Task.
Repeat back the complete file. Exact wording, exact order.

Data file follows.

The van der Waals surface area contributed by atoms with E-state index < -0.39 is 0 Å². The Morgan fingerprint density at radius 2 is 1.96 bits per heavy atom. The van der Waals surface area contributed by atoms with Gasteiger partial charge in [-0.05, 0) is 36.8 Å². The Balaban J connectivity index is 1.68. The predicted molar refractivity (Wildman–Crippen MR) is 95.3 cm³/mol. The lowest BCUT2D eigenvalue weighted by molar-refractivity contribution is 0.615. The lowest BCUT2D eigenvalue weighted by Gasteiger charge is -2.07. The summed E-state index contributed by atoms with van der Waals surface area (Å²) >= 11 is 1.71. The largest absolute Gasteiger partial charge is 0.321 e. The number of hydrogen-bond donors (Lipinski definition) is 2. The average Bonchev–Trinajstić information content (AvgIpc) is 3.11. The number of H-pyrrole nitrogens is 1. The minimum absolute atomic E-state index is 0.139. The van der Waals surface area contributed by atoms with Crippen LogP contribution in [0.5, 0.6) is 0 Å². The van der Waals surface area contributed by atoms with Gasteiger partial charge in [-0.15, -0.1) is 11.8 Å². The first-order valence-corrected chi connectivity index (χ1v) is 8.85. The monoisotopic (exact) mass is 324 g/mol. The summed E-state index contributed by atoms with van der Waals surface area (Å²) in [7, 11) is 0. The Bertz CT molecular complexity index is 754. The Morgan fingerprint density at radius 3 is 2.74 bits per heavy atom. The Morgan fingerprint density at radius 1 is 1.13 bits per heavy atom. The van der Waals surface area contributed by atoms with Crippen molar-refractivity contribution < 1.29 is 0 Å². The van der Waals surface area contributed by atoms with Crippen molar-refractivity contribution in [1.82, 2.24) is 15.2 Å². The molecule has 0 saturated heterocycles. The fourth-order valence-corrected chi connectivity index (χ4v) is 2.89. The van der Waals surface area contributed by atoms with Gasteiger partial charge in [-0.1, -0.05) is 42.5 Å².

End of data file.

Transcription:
The van der Waals surface area contributed by atoms with E-state index < -0.39 is 0 Å². The Morgan fingerprint density at radius 2 is 1.96 bits per heavy atom. The van der Waals surface area contributed by atoms with Gasteiger partial charge in [-0.05, 0) is 36.8 Å². The Balaban J connectivity index is 1.68. The predicted molar refractivity (Wildman–Crippen MR) is 95.3 cm³/mol. The lowest BCUT2D eigenvalue weighted by molar-refractivity contribution is 0.615. The lowest BCUT2D eigenvalue weighted by Gasteiger charge is -2.07. The summed E-state index contributed by atoms with van der Waals surface area (Å²) >= 11 is 1.71. The largest absolute Gasteiger partial charge is 0.321 e. The number of hydrogen-bond donors (Lipinski definition) is 2. The average Bonchev–Trinajstić information content (AvgIpc) is 3.11. The number of H-pyrrole nitrogens is 1. The minimum absolute atomic E-state index is 0.139. The van der Waals surface area contributed by atoms with Crippen LogP contribution in [0.5, 0.6) is 0 Å². The van der Waals surface area contributed by atoms with Gasteiger partial charge in [-0.15, -0.1) is 11.8 Å². The first-order valence-corrected chi connectivity index (χ1v) is 8.85. The monoisotopic (exact) mass is 324 g/mol. The summed E-state index contributed by atoms with van der Waals surface area (Å²) in [7, 11) is 0. The Bertz CT molecular complexity index is 754. The Morgan fingerprint density at radius 3 is 2.74 bits per heavy atom. The Morgan fingerprint density at radius 1 is 1.13 bits per heavy atom. The van der Waals surface area contributed by atoms with Crippen molar-refractivity contribution < 1.29 is 0 Å². The van der Waals surface area contributed by atoms with Crippen molar-refractivity contribution in [1.82, 2.24) is 15.2 Å². The molecule has 0 saturated heterocycles. The fourth-order valence-corrected chi connectivity index (χ4v) is 2.89. The van der Waals surface area contributed by atoms with Gasteiger partial charge in [-0.1, -0.05) is 42.5 Å².